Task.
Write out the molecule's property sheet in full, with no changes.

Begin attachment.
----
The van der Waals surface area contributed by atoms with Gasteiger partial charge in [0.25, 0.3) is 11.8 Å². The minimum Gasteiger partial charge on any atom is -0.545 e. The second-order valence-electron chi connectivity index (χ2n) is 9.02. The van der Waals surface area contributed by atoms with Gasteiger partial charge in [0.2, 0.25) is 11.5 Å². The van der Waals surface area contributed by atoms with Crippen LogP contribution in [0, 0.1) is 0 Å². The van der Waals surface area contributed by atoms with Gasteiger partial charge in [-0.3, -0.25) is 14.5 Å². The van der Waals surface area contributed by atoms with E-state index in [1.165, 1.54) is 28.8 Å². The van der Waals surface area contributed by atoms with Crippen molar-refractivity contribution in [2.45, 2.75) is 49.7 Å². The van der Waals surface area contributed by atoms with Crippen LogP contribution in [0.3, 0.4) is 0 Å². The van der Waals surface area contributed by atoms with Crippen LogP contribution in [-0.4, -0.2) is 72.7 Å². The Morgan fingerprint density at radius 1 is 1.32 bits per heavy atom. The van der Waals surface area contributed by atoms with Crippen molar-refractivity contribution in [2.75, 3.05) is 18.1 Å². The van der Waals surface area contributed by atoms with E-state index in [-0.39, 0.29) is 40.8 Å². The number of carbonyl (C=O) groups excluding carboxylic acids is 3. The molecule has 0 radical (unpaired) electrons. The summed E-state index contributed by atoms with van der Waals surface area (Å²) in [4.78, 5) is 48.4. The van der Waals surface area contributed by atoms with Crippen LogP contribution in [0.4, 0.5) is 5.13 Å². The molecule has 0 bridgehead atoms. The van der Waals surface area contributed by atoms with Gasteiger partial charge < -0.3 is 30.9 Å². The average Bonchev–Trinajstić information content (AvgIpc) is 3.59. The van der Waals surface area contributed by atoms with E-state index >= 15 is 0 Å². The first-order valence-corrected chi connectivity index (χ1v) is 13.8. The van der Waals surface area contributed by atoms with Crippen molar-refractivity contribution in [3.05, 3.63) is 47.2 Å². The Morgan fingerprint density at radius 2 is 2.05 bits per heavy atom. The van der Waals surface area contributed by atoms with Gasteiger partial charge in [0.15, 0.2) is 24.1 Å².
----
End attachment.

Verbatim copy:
The van der Waals surface area contributed by atoms with Gasteiger partial charge in [0.25, 0.3) is 11.8 Å². The minimum Gasteiger partial charge on any atom is -0.545 e. The second-order valence-electron chi connectivity index (χ2n) is 9.02. The van der Waals surface area contributed by atoms with Gasteiger partial charge in [0.2, 0.25) is 11.5 Å². The van der Waals surface area contributed by atoms with Crippen LogP contribution in [0, 0.1) is 0 Å². The van der Waals surface area contributed by atoms with Gasteiger partial charge in [-0.3, -0.25) is 14.5 Å². The van der Waals surface area contributed by atoms with E-state index in [1.165, 1.54) is 28.8 Å². The van der Waals surface area contributed by atoms with Crippen molar-refractivity contribution in [2.45, 2.75) is 49.7 Å². The van der Waals surface area contributed by atoms with Crippen LogP contribution in [0.3, 0.4) is 0 Å². The van der Waals surface area contributed by atoms with Crippen LogP contribution in [-0.4, -0.2) is 72.7 Å². The Morgan fingerprint density at radius 1 is 1.32 bits per heavy atom. The van der Waals surface area contributed by atoms with Crippen molar-refractivity contribution in [2.75, 3.05) is 18.1 Å². The van der Waals surface area contributed by atoms with E-state index in [-0.39, 0.29) is 40.8 Å². The number of carbonyl (C=O) groups excluding carboxylic acids is 3. The molecule has 0 radical (unpaired) electrons. The summed E-state index contributed by atoms with van der Waals surface area (Å²) in [4.78, 5) is 48.4. The van der Waals surface area contributed by atoms with Crippen LogP contribution in [0.4, 0.5) is 5.13 Å². The molecule has 0 bridgehead atoms. The van der Waals surface area contributed by atoms with Gasteiger partial charge < -0.3 is 30.9 Å². The average Bonchev–Trinajstić information content (AvgIpc) is 3.59. The van der Waals surface area contributed by atoms with E-state index >= 15 is 0 Å². The first-order valence-corrected chi connectivity index (χ1v) is 13.8. The van der Waals surface area contributed by atoms with Crippen molar-refractivity contribution in [3.05, 3.63) is 47.2 Å². The Morgan fingerprint density at radius 2 is 2.05 bits per heavy atom. The van der Waals surface area contributed by atoms with Gasteiger partial charge in [0.15, 0.2) is 24.1 Å².